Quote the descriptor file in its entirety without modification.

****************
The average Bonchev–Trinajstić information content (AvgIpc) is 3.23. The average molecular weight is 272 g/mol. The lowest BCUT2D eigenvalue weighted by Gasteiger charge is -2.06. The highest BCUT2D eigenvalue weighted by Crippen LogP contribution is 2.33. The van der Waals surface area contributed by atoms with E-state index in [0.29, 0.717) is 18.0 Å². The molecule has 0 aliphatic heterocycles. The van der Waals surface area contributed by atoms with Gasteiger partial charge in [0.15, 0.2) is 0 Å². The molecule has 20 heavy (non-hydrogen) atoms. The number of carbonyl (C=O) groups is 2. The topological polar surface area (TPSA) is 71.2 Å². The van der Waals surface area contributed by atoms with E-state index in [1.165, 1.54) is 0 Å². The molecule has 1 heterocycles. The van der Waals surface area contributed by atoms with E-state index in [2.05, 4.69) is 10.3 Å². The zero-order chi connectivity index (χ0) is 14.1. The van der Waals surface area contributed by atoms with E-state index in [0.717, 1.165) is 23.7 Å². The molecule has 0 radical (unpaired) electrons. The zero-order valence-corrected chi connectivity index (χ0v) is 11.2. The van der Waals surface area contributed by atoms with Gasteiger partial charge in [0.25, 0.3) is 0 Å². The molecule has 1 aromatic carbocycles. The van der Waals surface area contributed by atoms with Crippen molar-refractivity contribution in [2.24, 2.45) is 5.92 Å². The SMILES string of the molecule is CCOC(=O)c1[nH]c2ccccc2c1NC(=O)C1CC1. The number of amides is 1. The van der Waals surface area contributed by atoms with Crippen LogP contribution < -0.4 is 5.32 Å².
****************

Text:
The average Bonchev–Trinajstić information content (AvgIpc) is 3.23. The average molecular weight is 272 g/mol. The lowest BCUT2D eigenvalue weighted by Gasteiger charge is -2.06. The highest BCUT2D eigenvalue weighted by Crippen LogP contribution is 2.33. The van der Waals surface area contributed by atoms with E-state index in [0.29, 0.717) is 18.0 Å². The molecule has 0 aliphatic heterocycles. The van der Waals surface area contributed by atoms with Gasteiger partial charge in [0.15, 0.2) is 0 Å². The molecule has 20 heavy (non-hydrogen) atoms. The number of carbonyl (C=O) groups is 2. The topological polar surface area (TPSA) is 71.2 Å². The van der Waals surface area contributed by atoms with E-state index in [1.165, 1.54) is 0 Å². The molecule has 1 heterocycles. The van der Waals surface area contributed by atoms with E-state index in [2.05, 4.69) is 10.3 Å². The zero-order chi connectivity index (χ0) is 14.1. The van der Waals surface area contributed by atoms with E-state index in [0.717, 1.165) is 23.7 Å². The molecule has 0 radical (unpaired) electrons. The zero-order valence-corrected chi connectivity index (χ0v) is 11.2. The van der Waals surface area contributed by atoms with Gasteiger partial charge in [0.25, 0.3) is 0 Å². The molecule has 1 aromatic carbocycles. The van der Waals surface area contributed by atoms with Crippen molar-refractivity contribution in [2.24, 2.45) is 5.92 Å². The SMILES string of the molecule is CCOC(=O)c1[nH]c2ccccc2c1NC(=O)C1CC1. The number of amides is 1. The van der Waals surface area contributed by atoms with Crippen LogP contribution < -0.4 is 5.32 Å².